Man of the cloth with little faith in the gods going mad
Graduate of Gedle school of math
The English say: "Whom the gods would destroy they first make mad."
Vera once read somewhere that Mmusi Maimane is a man of the cloth who came into politics as a fulfilment of a prophesy that he would be president one day.
So she is not suggesting that the gods seek to destroy this apparently anointed young politician. But what are we to make of our "future president's" recent public gaffes?
A few weeks ago, during a presser outside the Union Buildings where he was showing reporters how good the presidential lawns looked on him, Maimane had everyone confused when he declared: "I stand as a man in South Africa, who is a husband to one wife and a mother of a daughter..."
Just as Luthuli House was still drafting a press statement to ask the Zondo commission to investigate how Maimane can have the privilege of being both husband and mother, he stunned the nation by exposing his innumeracy.
According to pastor Maimane, unemployment has become so endemic in South Africa that "in fact, 44 out of 10 South Africans don't have a job".
Perhaps it is time we decolonised that English saying by giving it a local slant: "Whom the gods would make president they first make Jacob Zuma".
Charity begins at home, ma'am
Vera could not help but notice that ever since it dawned on Madam GodZille that she is about to join Baba in the league of retired politicians, she has been refashioning herself as an English spelling teacher.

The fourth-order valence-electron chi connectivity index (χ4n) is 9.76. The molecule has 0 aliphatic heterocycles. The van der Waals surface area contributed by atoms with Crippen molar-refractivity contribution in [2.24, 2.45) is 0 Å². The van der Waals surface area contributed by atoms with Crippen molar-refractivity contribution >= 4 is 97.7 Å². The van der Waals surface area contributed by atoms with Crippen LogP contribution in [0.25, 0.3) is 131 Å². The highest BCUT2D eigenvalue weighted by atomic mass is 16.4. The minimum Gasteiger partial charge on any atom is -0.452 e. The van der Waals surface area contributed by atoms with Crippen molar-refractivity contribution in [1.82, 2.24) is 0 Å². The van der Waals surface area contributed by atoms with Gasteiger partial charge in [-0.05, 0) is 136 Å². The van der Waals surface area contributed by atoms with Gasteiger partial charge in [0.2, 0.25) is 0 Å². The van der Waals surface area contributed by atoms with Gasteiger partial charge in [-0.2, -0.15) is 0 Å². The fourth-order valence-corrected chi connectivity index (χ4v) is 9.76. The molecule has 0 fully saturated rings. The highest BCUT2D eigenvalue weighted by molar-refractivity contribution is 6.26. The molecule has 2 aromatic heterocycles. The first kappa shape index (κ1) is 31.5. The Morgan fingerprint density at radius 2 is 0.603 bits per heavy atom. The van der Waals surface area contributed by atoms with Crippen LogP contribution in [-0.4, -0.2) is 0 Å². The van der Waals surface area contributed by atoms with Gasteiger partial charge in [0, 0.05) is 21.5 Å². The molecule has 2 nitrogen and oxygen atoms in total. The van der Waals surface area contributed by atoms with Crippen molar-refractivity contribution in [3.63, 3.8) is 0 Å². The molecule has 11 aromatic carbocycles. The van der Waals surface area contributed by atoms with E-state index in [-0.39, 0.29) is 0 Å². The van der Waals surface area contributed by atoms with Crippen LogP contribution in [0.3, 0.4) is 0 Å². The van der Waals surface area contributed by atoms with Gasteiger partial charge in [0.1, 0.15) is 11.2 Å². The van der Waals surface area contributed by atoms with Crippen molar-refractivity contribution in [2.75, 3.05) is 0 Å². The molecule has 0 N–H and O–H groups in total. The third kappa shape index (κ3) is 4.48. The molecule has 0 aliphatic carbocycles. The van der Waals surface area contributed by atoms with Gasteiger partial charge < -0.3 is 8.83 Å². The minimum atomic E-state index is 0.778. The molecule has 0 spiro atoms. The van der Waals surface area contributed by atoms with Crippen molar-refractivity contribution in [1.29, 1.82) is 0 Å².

When musician Danny K took to social media to talk about how many of his white compatriots are still in denial about white privilege, which he spelt PRIVELDGED, the school teacher in Madam GodZille made her Tweet back: "You need some spelling lessons".
Vera thinks she should consider using her spare time giving counting tutorial to her protegé, he of the cloth.
Give her Woolies water
Let's be honest, very few of you knew what a combi court was. In fact, when Vera first heard of the term in that leaked and heated audio featuring Gauteng MEC Faith Mazibuko, she initially thought it referred to some form of a mobile court of law.
We have now learnt they actually have something to do with sporting facilities.
There is so much that was wrong with what the MEC said in that recording - from her bullying of the officials to her insinuation that she was prepared not to follow procedures just as long as she was able to use state resources to benefit Khongolose at the polls.
But what Vera would remember the most is when she shouts: "It doesn't matter don't tell me English, I want combi courts".
And then her anger causes her to totally lose faith in her English and resort to Zulu even though the officials she was addressing only speak English: "Hhe, khulumani nithini? (Talk, what are you saying?)
At this point, Vera thinks, the officials could have assisted the MEC by giving her a bottle of Woolies water.
The conversation would have turned exquisite. It would have been amazing.
Singing for his supper... and seat
The election lists are finally out and Vera notices that the Red Berets have musician Ringo Madlingozi as one of their candidates for the National Assembly.
Vera isn't sure of Madlingozi's debating abilities, but if the on-again-off-again bromance between Juju and McBuffalo results in a coalition after elections, expect every State of the Nation Address to begin with a serenade from the Sondela Sthandwa hit singer.
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